nep-net New Economics Papers
on Network Economics
Issue of 2008‒07‒14
four papers chosen by
Yi-Nung Yang
Chung Yuan Christian University

  1. Competition against peer-to-peer networks By Herings P. Jean-Jacques; Peeters Ronald; Yang Michael
  2. Keeping up with the neighbours: social interaction in a market economy By Christian Ghiglino; Sanjeev Goyal
  3. Cluster emergence and network evolution A longitudinal analysis of the inventor network in Sophia-Antipolisl By Anne L. J. ter Wal
  4. Competition and access price regulation in the broadband market By Michiel Bijlsma; Viktória Kocsis; Nelli Valmari

  1. By: Herings P. Jean-Jacques; Peeters Ronald; Yang Michael (METEOR)
    Abstract: In this paper, we consider the competition of providers of information products against P2P networks that offer illegal versions of the information products. Depending on the generic cost factor of downloading—incorporating factors including, among other things, the degree of legal enforcement of intellectual property rights—we find that the firm may employ pricing strategies to either deter the entry of a network or to accommodate it. In the latter case, we find that the equilibrium price moves in the opposite direction of the generic cost factor of downloading. This counter-intuitive result corresponds to a very subtle form of platform competition between the firm and the network. Furthermore, profits for the firm ambiguously decrease when the generic cost factor of downloading declines, whereas total welfare unambiguously increases. This implies that it may well be welfare enhancing to relax the legal enforcements of intellectual property rights.
    Keywords: Strategy;
    Date: 2008
  2. By: Christian Ghiglino; Sanjeev Goyal
    Abstract: We consider a world in which individuals have private endowments and trade in markets, while their utility is sensitive to the consumption of their neighbors. Our interest is in understanding how social structure of comparisons, taken together with the familiar fundamentals of the economy – endowments, technology and preferences – shapes equilibrium prices, allocations and welfare. We find that equilibrium prices and allocations depend on average individual centrality in the social network. As we add links to a social network, the centralities rise and this pushes up prices of the socially sensitive good. Newly linked agents demand more of the socially sensitive good, while the reverse happens with regard to the standard good. We derive a formula to compute the critical link, i.e., the new link which maximizes price increase. We then turn to a model with heterogenous endowments, and find that inequality in network centrality and in wealth inequality reinforce each other. Thus a transfer of resources from less to more central agents raises prices of the socially sensitive good and alters allocations and utilities of all agents. We show by example that poor individuals lose utility while rich individuals gain utility as society moves from segregation to integration.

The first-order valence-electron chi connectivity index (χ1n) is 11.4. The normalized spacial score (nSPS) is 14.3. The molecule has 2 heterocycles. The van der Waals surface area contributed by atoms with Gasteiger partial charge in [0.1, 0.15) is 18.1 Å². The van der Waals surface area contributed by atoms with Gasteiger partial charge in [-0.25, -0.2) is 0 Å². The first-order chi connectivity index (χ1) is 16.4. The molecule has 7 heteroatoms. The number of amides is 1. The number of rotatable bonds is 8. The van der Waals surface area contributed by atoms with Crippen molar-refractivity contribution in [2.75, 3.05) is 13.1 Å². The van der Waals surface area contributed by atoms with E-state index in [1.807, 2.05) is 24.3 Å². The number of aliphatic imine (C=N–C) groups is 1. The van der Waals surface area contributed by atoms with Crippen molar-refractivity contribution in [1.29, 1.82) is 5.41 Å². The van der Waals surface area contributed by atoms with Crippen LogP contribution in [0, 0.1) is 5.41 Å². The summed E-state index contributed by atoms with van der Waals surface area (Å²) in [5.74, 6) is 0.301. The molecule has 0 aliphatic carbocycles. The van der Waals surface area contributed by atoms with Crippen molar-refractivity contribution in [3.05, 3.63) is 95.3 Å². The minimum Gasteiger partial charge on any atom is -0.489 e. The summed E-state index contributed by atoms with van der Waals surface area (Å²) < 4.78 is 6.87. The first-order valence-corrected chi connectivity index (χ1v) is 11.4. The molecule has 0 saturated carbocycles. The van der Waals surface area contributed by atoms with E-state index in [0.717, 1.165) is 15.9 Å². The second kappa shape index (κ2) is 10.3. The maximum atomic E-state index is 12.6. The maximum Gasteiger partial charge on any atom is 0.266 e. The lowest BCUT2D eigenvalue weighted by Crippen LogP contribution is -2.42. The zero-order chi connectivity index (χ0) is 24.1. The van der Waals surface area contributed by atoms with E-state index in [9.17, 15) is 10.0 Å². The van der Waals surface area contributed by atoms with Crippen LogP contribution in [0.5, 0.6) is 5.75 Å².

Date: 2008–06–30
  3. By: Anne L. J. ter Wal (Urban and Regional Research Centre (URU))
    Date: 2008
  4. By: Michiel Bijlsma; Viktória Kocsis; Nelli Valmari
    Abstract: In most European broadband Internet markets local loop unbundling is mandated under a cost-based regulated access price. We construct a model for differentiated Cournot competition between service-based and infrastructure-based firms, out of which one infrastructure-based firm (the incumbent) supplies to the service-based firms. We seek for and compare the socially optimal and the incumbent’s profit maximizing access price in two scenarios: (i) service-based firms and incumbent supply homogeneous services (partial differentiation), and (ii) all services are horizontally differentiated (uniform differentiation). We show that in both cases the incumbent never forecloses service-based firms if infrastructure-based competition is present or if services are somewhat differentiated. Under uniform differentiation the welfare optimizing access price is below marginal cost, hence the incumbent subsidizes the production of service-based firms and makes zero profit. In the case of partial differentiation, the same result obtains when both markets are concentrated. However, if markets are not concentrated, the socially optimal access fee exceeds the marginal cost.
    Keywords: broadband Internet market; imperfect competition; product differentiation; access regulation
    JEL: L13 L51 L86 L96
    Date: 2008–06

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